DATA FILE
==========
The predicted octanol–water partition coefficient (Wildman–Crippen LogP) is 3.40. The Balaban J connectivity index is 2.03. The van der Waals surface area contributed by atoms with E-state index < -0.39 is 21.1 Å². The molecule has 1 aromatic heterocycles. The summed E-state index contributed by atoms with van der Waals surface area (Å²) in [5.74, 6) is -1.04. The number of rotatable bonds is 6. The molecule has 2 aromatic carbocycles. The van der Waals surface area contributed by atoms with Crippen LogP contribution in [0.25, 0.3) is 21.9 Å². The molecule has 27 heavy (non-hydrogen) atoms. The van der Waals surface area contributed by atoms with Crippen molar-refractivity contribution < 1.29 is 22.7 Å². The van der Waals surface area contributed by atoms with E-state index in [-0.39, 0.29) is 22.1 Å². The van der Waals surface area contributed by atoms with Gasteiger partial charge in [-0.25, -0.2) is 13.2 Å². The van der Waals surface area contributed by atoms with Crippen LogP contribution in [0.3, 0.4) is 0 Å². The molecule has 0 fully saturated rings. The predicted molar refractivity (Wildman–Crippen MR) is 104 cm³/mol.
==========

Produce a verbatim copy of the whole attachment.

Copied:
The predicted octanol–water partition coefficient (Wildman–Crippen LogP) is 3.40. The Balaban J connectivity index is 2.03. The van der Waals surface area contributed by atoms with E-state index < -0.39 is 21.1 Å². The molecule has 1 aromatic heterocycles. The summed E-state index contributed by atoms with van der Waals surface area (Å²) in [5.74, 6) is -1.04. The number of rotatable bonds is 6. The molecule has 2 aromatic carbocycles. The van der Waals surface area contributed by atoms with Crippen LogP contribution in [0.25, 0.3) is 21.9 Å². The molecule has 27 heavy (non-hydrogen) atoms. The van der Waals surface area contributed by atoms with Crippen molar-refractivity contribution < 1.29 is 22.7 Å². The van der Waals surface area contributed by atoms with E-state index in [-0.39, 0.29) is 22.1 Å². The van der Waals surface area contributed by atoms with Gasteiger partial charge in [-0.25, -0.2) is 13.2 Å². The van der Waals surface area contributed by atoms with Crippen LogP contribution in [0.3, 0.4) is 0 Å². The molecule has 0 fully saturated rings. The predicted molar refractivity (Wildman–Crippen MR) is 104 cm³/mol.